Anatole Kurágin was staying in Moscow because his father had sent him away from Petersburg, where he had been spending twenty thousand rubles a year in cash, besides running up debts for as much more, which his creditors demanded from his father.
His father announced to him that he would now pay half his debts for the last time, but only on condition that he went to Moscow as adjutant to the commander in chief—a post his father had procured for him—and would at last try to make a good match there. He indicated to him Princess Mary and Julie Karágina.
Anatole consented and went to Moscow, where he put up at Pierre’s house. Pierre received him unwillingly at first, but got used to him after a while, sometimes even accompanied him on his carousals, and gave him money under the guise of loans.
As Shinshín had remarked, from the time of his arrival Anatole had turned the heads of the Moscow ladies, especially by the fact that he slighted them and plainly preferred the gypsy girls and French actresses—with the chief of whom, Mademoiselle George, he was said to be on intimate relations. He had never missed a carousal at Danílov’s or other Moscow revelers’, drank whole nights through, outvying everyone else, and was at all the balls and parties of the best society. There was talk of his intrigues with some of the ladies, and he flirted with a few of them at the balls. But he did not run after the unmarried girls, especially the rich heiresses who were most of them plain. There was a special reason for this, as he had got married two years before—a fact known only to his most intimate friends. At that time while with his regiment in Poland, a Polish landowner of small means had forced him to marry his daughter. Anatole had very soon abandoned his wife and, for a payment which he agreed to send to his father-in-law, had arranged to be free to pass himself off as a bachelor.
Anatole was always content with his position, with himself, and with others. He was instinctively and thoroughly convinced that it was impossible for him to live otherwise than as he did and that he had never in his life done anything base. He was incapable of considering how his actions might affect others or what the consequences of this or that action of his might be. He was convinced that, as a duck is so made that it must live in water, so God had made him such that he must spend thirty thousand rubles a year and always occupy a prominent position in society. He believed this so firmly that others, looking at him, were persuaded of it too and did not refuse him either a leading place in society or money, which he borrowed from anyone and everyone and evidently would not repay.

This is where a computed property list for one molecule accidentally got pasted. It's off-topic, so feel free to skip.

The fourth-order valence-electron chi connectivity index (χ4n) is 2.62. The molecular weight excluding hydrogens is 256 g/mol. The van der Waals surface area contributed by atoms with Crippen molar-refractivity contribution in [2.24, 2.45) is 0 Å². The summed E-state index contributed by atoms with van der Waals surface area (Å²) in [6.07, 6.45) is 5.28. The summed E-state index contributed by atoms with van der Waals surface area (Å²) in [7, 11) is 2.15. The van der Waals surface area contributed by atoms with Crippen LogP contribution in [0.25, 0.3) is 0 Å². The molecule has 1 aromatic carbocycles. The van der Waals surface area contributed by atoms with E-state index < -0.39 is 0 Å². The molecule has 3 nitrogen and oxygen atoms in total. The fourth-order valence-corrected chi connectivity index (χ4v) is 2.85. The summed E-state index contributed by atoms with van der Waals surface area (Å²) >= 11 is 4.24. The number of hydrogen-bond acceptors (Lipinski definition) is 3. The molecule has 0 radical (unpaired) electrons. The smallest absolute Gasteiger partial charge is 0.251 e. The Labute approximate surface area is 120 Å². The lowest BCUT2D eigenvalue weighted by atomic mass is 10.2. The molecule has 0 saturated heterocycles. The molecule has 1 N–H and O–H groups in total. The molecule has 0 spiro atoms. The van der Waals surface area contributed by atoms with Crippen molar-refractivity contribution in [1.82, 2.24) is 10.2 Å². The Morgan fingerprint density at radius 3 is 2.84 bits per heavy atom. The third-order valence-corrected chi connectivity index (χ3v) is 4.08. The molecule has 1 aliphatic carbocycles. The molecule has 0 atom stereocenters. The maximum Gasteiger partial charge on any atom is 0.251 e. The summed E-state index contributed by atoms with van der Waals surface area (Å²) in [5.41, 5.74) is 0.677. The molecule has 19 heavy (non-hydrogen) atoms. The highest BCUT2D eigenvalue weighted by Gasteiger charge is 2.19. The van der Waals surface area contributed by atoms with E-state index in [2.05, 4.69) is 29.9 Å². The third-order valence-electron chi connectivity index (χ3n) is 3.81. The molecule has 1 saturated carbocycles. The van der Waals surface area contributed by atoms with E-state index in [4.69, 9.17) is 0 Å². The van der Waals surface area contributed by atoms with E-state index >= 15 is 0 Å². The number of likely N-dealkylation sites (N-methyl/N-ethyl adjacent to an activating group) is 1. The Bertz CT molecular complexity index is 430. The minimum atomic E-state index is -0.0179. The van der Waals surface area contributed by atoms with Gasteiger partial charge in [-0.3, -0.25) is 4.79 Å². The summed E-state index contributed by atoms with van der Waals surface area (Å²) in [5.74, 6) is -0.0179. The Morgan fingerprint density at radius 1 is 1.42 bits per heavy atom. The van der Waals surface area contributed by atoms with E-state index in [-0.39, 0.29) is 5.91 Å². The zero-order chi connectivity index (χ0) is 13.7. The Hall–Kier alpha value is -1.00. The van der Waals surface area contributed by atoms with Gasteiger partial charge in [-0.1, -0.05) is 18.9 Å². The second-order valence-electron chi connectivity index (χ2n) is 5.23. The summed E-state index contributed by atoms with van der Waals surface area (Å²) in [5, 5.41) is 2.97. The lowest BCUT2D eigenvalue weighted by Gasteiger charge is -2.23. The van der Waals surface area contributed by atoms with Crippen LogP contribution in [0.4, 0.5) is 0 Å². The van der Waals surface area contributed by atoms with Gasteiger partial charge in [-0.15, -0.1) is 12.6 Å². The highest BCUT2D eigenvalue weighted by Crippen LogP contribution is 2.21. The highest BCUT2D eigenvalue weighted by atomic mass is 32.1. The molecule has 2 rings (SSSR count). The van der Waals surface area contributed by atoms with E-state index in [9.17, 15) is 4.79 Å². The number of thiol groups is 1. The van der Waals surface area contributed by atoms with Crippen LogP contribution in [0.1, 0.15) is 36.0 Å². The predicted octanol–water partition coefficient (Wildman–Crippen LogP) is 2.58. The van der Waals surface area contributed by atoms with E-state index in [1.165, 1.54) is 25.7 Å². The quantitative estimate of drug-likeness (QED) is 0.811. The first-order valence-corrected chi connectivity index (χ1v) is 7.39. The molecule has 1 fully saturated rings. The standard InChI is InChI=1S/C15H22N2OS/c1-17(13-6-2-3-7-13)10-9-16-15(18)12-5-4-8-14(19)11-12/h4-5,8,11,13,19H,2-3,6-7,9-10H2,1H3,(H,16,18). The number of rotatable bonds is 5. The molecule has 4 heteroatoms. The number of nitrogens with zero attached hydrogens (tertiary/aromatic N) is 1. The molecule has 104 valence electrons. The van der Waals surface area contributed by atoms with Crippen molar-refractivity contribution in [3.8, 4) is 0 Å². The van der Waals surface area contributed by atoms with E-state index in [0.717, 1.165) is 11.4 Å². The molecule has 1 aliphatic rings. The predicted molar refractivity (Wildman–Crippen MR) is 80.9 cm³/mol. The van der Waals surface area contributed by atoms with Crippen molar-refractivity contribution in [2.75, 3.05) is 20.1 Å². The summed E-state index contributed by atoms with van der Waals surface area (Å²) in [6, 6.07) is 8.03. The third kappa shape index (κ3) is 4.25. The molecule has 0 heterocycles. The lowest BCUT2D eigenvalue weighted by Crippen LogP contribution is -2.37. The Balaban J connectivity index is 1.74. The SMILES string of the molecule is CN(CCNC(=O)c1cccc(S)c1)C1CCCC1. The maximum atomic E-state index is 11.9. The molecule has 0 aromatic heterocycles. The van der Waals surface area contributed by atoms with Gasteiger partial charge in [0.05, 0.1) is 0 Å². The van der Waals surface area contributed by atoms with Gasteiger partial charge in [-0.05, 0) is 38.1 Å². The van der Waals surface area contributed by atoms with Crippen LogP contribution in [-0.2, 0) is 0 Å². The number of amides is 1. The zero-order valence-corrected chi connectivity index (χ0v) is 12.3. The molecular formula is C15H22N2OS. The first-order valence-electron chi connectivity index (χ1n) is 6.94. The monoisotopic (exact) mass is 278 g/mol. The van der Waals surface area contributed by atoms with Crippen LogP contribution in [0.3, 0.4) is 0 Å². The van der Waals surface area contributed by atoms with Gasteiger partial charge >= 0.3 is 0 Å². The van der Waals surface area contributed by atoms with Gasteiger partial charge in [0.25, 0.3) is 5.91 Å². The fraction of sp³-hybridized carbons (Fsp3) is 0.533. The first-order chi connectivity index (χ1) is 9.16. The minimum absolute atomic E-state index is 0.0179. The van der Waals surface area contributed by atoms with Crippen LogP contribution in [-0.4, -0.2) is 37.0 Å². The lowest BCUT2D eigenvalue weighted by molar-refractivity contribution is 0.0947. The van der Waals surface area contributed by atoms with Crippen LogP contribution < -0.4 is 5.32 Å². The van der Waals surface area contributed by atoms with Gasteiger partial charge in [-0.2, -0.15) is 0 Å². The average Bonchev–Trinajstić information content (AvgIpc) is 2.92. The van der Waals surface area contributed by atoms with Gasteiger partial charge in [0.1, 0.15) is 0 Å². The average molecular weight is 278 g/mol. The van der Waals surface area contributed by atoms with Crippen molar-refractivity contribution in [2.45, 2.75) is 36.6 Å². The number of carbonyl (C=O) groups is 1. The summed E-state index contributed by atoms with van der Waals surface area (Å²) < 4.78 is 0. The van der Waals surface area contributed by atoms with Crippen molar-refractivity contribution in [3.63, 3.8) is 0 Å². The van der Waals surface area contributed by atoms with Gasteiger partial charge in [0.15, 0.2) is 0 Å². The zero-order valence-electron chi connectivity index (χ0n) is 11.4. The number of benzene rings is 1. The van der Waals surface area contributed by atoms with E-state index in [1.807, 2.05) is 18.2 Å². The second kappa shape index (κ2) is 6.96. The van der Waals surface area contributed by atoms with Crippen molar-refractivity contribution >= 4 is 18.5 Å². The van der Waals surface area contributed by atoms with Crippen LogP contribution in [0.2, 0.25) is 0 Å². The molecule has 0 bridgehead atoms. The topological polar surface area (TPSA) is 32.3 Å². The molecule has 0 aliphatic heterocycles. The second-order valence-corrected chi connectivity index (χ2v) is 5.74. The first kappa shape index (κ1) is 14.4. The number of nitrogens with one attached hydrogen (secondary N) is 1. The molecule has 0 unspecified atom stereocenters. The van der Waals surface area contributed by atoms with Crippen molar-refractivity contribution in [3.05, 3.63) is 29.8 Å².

He was not a gambler, at any rate he did not care about winning. He was not vain. He did not mind what people thought of him. Still less could he be accused of ambition. More than once he had vexed his father by spoiling his own career, and he laughed at distinctions of all kinds. He was not mean, and did not refuse anyone who asked of him. All he cared about was gaiety and women, and as according to his ideas there was nothing dishonorable in these tastes, and he was incapable of considering what the gratification of his tastes entailed for others, he honestly considered himself irreproachable, sincerely despised rogues and bad people, and with a tranquil conscience carried his head high.
Rakes, those male Magdalenes, have a secret feeling of innocence similar to that which female Magdalenes have, based on the same hope of forgiveness. “All will be forgiven her, for she loved much; and all will be forgiven him, for he enjoyed much.”
Dólokhov, who had reappeared that year in Moscow after his exile and his Persian adventures, and was leading a life of luxury, gambling, and dissipation, associated with his old Petersburg comrade Kurágin and made use of him for his own ends.
Anatole was sincerely fond of Dólokhov for his cleverness and audacity. Dólokhov, who needed Anatole Kurágin’s name, position, and connections as a bait to draw rich young men into his gambling set, made use of him and amused himself at his expense without letting the other feel it. Apart from the advantage he derived from Anatole, the very process of dominating another’s will was in itself a pleasure, a habit, and a necessity to Dólokhov.
Natásha had made a strong impression on Kurágin. At supper after the opera he described to Dólokhov with the air of a connoisseur the attractions of her arms, shoulders, feet, and hair and expressed his intention of making love to her. Anatole had no notion and was incapable of considering what might come of such love-making, as he never had any notion of the outcome of any of his actions.
“She’s first-rate, my dear fellow, but not for us,” replied Dólokhov.
“I will tell my sister to ask her to dinner,” said Anatole. “Eh?”
“You’d better wait till she’s married....”
“You know, I adore little girls, they lose their heads at once,” pursued Anatole.
“You have been caught once already by a ‘little girl,’” said Dólokhov who knew of Kurágin’s marriage. “Take care!”
“Well, that can’t happen twice! Eh?” said Anatole, with a good-humored laugh.
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